( b. Jan 09, 1921 Chicago, Illinois, USA - d. Jun 28, 2014 New York, New York, USA ) Male
Seymour Barab was a composer known for his whimsical chamber operas on such stirring subjects as passion, poison and pizza. Originally renowned as a cellist, Mr. Barab was a lifelong champion of contemporary music. He was a founding member of the Composers String Quartet, established in the mid-1960s with the violinists Matthew Raimondi and Anahid Ajemian and the violist Bernard Zaslav.
As a composer, Mr. Barab was most famous for vocal works, including settings of texts by writers as diverse as Dryden, Yeats and Kurt Vonnegut. Recordings of his vocal music include the "Cosmos Cantata" for singers and chamber orchestra, with text by Vonnegut.
Mr. Barab was especially well known for composing operas. Those on serious subjects include the full-length works "Philip Marshall," a retelling of Dostoyevsky's "The Idiot," set in the Reconstruction-era American South, and "A Piece of String," based on the Guy de Maupassant story about false accusation and a man's undoing.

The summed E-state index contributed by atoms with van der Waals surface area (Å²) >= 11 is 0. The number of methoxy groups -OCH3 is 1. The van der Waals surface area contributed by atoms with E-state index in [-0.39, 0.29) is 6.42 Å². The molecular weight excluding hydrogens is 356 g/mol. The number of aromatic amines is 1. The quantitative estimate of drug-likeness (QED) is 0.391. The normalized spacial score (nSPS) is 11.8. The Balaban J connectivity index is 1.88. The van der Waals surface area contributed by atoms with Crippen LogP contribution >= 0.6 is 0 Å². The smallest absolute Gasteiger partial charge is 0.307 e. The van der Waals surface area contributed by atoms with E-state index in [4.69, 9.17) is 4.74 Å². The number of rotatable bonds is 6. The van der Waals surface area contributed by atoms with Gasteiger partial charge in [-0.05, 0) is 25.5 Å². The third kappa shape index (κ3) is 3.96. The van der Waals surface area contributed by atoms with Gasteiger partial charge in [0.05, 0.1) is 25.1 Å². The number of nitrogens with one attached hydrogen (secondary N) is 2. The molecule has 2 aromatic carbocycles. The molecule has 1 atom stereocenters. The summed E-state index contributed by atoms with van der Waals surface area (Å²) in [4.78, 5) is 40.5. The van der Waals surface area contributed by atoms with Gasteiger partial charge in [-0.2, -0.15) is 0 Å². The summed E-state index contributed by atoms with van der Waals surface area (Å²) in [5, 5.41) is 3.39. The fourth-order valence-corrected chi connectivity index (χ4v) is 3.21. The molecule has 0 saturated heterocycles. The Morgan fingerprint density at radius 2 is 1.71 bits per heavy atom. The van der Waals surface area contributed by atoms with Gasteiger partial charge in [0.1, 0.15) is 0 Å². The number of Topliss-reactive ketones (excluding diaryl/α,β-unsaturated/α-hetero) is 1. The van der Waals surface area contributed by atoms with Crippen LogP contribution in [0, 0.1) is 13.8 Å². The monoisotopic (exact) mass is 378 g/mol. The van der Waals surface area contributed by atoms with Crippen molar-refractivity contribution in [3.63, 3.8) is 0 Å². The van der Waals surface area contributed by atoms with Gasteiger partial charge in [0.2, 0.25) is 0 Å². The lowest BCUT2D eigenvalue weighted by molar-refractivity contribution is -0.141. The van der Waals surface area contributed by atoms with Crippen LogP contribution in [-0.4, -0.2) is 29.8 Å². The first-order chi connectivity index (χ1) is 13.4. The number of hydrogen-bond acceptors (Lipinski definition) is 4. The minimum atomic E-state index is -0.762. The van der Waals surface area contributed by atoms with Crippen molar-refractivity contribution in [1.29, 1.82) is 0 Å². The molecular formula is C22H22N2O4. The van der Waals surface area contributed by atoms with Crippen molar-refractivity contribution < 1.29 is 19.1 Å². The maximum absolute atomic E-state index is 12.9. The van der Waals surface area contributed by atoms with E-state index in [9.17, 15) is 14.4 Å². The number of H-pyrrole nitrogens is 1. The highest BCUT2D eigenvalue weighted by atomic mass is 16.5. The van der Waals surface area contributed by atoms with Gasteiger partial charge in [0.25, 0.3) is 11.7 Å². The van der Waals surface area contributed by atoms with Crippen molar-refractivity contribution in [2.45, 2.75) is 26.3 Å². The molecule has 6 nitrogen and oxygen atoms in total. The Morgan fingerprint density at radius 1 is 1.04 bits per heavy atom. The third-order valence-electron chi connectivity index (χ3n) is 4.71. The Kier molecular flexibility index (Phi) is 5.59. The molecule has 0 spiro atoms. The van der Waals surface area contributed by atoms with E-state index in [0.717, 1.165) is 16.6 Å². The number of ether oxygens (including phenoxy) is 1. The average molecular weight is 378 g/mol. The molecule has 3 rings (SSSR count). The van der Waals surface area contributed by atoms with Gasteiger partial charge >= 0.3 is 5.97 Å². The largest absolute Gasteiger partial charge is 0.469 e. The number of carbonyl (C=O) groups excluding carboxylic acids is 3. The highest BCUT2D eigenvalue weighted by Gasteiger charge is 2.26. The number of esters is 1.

But he was still more widely known for lighter one-act works whose accessibility, tunefulness and economy of scale made them among the most frequently performed operas in the world. With humorous librettos by Mr. Barab and casts ranging in size from a single singer to a half-dozen, they are perennial favorites of college, semiprofessional and regional companies.
Mr. Barab also wrote many operas for children, including adaptations of "Little Red Riding Hood," "Cinderella" and "Snow White" and a Christmas opera, "Father of the Child."
Source: The New York Times obituary
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